Islamic Fundamentalism: An Introduction

By Lawrence Davidson | Go to book overview

CHAPTER 7
The Arab Spring and Islamic
Fundamentalism

In December 2010 the Arab world began to change in a process that has been popularly called the Arab Spring. It began in Tunisia and spread the next month to Egypt. Subsequently popular protests broke out in Syria, Jordan, Yemen, Bahrain, and Libya. In all of these cases Islamic fundamentalists have played important roles. As we will see, not all of these revolts were successful nor harbingers of spring. In some cases suppression of popular aspirations for a more equitable and democratic political environment has brought the prospect of stark winter.

We know the conditions that make outbreaks of unrest probable: chronic economic problems such as high unemployment, inflation, and erosion of local enterprise due to “free trade”–engendered competition; rampant corruption that often results in the concentration of wealth in the hands of a ruling elite; and entrenched power that uses harsh repression, causing the “security services” to themselves become criminal forces of a criminal regime. In all the Arab countries that experienced popular unrest starting in 2010, some or all of these problems had persisted for decades.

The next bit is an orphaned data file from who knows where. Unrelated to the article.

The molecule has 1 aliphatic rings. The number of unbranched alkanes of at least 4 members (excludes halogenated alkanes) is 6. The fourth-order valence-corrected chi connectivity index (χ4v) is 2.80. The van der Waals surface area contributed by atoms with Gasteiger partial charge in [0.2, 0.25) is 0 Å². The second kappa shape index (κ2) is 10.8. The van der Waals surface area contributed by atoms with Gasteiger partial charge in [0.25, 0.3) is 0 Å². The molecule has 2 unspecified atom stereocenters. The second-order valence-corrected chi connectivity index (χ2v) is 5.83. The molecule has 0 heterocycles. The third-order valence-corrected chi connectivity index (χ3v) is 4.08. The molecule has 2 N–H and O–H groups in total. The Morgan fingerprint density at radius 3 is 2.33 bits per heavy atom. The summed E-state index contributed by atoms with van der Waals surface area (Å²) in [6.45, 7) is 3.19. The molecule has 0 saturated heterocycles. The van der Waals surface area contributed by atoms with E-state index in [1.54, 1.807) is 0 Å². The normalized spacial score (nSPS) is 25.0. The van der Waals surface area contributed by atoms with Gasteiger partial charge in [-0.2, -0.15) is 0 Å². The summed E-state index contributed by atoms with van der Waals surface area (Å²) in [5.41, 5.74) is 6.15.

Against this backdrop there was an evolutionary pattern to the unrest characteristic of the Arab Spring:

First—The default positions among the population of dictatorships are fear
and passivity.

Second—Against this background, something horrendous or inspiring may
occur. Whatever the event happens to be, it is enough to overcome the

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